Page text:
What different options are there for Hysterectomy and Oophorectomy surgery?

Keywords: Laparoscopic. Vaginally assisted. Abdominal. Robotic surgery.

IAPMD avatar
Written by IAPMD
Updated over a week ago

Laparoscopic Surgery

  • How it works: During the procedure, a small tube containing a telescope (laparoscope) and a tiny video camera will be inserted through a small cut (incision) in your abdomen. This allows the surgeon to see your internal organs. Instruments are then inserted through other small incisions in your abdomen or vagina to remove your uterus, cervix and any other parts of your reproductive system. These laparoscopic surgeries are usually carried out using general anaesthetic– where you'll be unconscious during the procedure.. 

  • Who is it usually recommended for?: Laparoscopic surgery is also known as keyhole surgery. It's the preferred way for most patients to remove the organs and surrounding tissues of the reproductive system. 

  • Healing and Recovery: This method is the most common since it is the least invasive, and therefore has a shorter hospital stay and faster recovery time. There is also generally less pain and bleeding after the operation, and reduced scarring relative to abdominal surgery.

Vaginal Surgery

  • How it works: During a vaginal hysterectomy, the uterus and cervix are removed through an incision that's made at the top of the vagina. Special surgical instruments are inserted into the vagina to detach the uterus from the ligaments that hold it in place. After the uterus and cervix have been removed, the incision will be sewn up. The operation usually takes about an hour to complete. A vaginal hysterectomy can either be carried out using general anesthetic – where you'll be unconscious during the procedure.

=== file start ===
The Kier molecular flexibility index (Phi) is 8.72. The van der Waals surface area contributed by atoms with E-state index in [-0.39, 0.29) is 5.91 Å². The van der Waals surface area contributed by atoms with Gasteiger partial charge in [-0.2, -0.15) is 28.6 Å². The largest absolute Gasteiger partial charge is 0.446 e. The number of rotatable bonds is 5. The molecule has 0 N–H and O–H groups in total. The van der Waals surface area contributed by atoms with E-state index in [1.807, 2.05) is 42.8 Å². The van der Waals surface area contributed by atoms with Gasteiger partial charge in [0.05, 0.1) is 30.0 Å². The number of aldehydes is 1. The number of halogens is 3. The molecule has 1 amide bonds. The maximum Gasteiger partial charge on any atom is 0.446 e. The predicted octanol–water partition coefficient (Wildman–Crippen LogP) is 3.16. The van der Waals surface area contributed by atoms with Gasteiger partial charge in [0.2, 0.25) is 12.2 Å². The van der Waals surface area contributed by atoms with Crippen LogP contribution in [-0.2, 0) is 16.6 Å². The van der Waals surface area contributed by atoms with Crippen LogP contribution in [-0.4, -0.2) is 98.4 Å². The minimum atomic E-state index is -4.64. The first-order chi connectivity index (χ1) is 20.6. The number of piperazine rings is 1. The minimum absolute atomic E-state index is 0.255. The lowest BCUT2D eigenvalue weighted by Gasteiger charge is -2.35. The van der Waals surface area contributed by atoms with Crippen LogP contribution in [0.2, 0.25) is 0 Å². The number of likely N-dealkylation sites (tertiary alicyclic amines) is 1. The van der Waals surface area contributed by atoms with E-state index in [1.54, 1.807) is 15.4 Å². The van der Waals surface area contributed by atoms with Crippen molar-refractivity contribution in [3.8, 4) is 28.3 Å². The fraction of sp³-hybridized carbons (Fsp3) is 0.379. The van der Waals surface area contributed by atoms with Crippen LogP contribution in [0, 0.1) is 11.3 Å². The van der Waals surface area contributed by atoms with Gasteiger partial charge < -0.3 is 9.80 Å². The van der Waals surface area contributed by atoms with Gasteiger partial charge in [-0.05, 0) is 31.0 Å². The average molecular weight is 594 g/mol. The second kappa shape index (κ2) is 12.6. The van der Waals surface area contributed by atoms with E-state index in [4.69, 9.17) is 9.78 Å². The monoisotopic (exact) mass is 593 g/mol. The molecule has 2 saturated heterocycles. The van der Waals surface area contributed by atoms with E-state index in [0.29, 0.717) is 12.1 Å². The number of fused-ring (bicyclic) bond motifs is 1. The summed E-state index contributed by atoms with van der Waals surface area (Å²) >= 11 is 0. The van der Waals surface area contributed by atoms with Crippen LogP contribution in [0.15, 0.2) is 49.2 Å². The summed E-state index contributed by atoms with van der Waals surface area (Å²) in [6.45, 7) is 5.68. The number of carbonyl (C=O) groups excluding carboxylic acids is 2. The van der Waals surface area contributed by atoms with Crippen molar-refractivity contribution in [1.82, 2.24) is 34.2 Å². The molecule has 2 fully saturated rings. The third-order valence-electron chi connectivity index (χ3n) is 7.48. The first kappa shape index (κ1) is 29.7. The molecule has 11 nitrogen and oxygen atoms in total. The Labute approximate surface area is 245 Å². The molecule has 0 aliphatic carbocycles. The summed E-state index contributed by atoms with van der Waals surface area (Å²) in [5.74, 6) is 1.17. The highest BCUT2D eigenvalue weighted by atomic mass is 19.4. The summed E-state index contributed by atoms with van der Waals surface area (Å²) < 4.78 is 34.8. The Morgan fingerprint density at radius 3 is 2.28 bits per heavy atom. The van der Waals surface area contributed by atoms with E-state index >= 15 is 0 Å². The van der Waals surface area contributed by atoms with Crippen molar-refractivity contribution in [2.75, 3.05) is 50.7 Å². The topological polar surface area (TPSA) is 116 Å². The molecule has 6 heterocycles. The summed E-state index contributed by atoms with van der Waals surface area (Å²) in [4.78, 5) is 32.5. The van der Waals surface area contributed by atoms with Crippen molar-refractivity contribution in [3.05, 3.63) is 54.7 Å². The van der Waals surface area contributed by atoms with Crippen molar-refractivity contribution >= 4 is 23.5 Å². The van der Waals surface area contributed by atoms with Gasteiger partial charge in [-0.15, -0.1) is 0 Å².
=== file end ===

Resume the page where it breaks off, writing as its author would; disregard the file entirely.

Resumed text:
• Who is it usually recommended for?: A vaginal hysterectomy is usually preferred over an abdominal surgery as it's less invasive. 

  • Healing and Recovery: Because this method is less invasive than abdominal surgery, it generally involves a shorter stay in the hospital, and the recovery time tends to be quicker than abdominal surgery. There is less scarring relative to abdominal surgery.

Laparoscopic Assisted Vaginal Surgery

  • This approach combines both techniques of a laparoscopic and vaginal approach. This may be the preferred approach for some gynecologists and has the same benefits of a purely laparoscopic approach.

Abdominal Surgery

  • How it works: During abdominal surgery, an incision will be made in your abdomen. It will either be made horizontally along your bikini line or vertically from your belly button to your bikini line. A vertical incision will usually be used if there are large fibroids (non-cancerous growths) in your uterus, or for some types of cancer. After your uterus and/or ovaries have been removed, the incision is stitched up. The operation takes about two hours to perform and a general anesthetic is used.

  • Who is it usually recommended for? An abdominal hysterectomy may be recommended if your uterus is enlarged by fibroids or pelvic tumors and it's not possible to remove it through your vagina.

  • Healing and Recovery: Abdominal surgery is the most invasive method, and may result in more delayed recovery times and scarring. 


Further reading about different approaches and their relative risks and benefits: https://www.ncbi.nlm.nih.gov/pmc/articles/PMC558455/

Source: NHS, SMAC

Visit www.iapmd.org/surgery for lots of evidence-based information and resources for those considering, going through or recovering from surgery for PMDD/PME.

Did this answer your question?